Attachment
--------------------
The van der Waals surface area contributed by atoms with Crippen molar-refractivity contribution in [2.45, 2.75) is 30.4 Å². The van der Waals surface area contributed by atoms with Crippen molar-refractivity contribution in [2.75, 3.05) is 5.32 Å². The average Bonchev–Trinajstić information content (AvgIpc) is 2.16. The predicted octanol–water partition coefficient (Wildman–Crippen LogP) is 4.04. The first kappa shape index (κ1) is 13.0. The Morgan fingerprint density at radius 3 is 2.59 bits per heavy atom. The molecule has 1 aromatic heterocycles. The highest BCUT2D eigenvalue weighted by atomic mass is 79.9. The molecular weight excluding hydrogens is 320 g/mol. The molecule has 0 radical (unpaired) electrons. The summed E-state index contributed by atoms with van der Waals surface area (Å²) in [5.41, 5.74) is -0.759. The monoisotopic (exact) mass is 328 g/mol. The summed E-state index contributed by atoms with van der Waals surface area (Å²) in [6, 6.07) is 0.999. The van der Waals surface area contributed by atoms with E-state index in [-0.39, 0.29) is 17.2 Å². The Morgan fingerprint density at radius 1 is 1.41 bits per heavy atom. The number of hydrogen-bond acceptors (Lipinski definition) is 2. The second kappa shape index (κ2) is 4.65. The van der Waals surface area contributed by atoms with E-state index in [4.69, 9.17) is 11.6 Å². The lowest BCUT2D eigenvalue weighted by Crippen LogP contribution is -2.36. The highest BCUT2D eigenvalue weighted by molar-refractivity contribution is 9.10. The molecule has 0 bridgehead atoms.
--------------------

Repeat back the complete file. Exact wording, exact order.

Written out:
The van der Waals surface area contributed by atoms with Crippen molar-refractivity contribution in [2.45, 2.75) is 30.4 Å². The van der Waals surface area contributed by atoms with Crippen molar-refractivity contribution in [2.75, 3.05) is 5.32 Å². The average Bonchev–Trinajstić information content (AvgIpc) is 2.16. The predicted octanol–water partition coefficient (Wildman–Crippen LogP) is 4.04. The first kappa shape index (κ1) is 13.0. The Morgan fingerprint density at radius 3 is 2.59 bits per heavy atom. The molecule has 1 aromatic heterocycles. The highest BCUT2D eigenvalue weighted by atomic mass is 79.9. The molecular weight excluding hydrogens is 320 g/mol. The molecule has 0 radical (unpaired) electrons. The summed E-state index contributed by atoms with van der Waals surface area (Å²) in [5.41, 5.74) is -0.759. The monoisotopic (exact) mass is 328 g/mol. The summed E-state index contributed by atoms with van der Waals surface area (Å²) in [6, 6.07) is 0.999. The van der Waals surface area contributed by atoms with E-state index in [-0.39, 0.29) is 17.2 Å². The Morgan fingerprint density at radius 1 is 1.41 bits per heavy atom. The number of hydrogen-bond acceptors (Lipinski definition) is 2. The second kappa shape index (κ2) is 4.65. The van der Waals surface area contributed by atoms with E-state index in [4.69, 9.17) is 11.6 Å². The lowest BCUT2D eigenvalue weighted by Crippen LogP contribution is -2.36. The highest BCUT2D eigenvalue weighted by molar-refractivity contribution is 9.10. The molecule has 0 bridgehead atoms.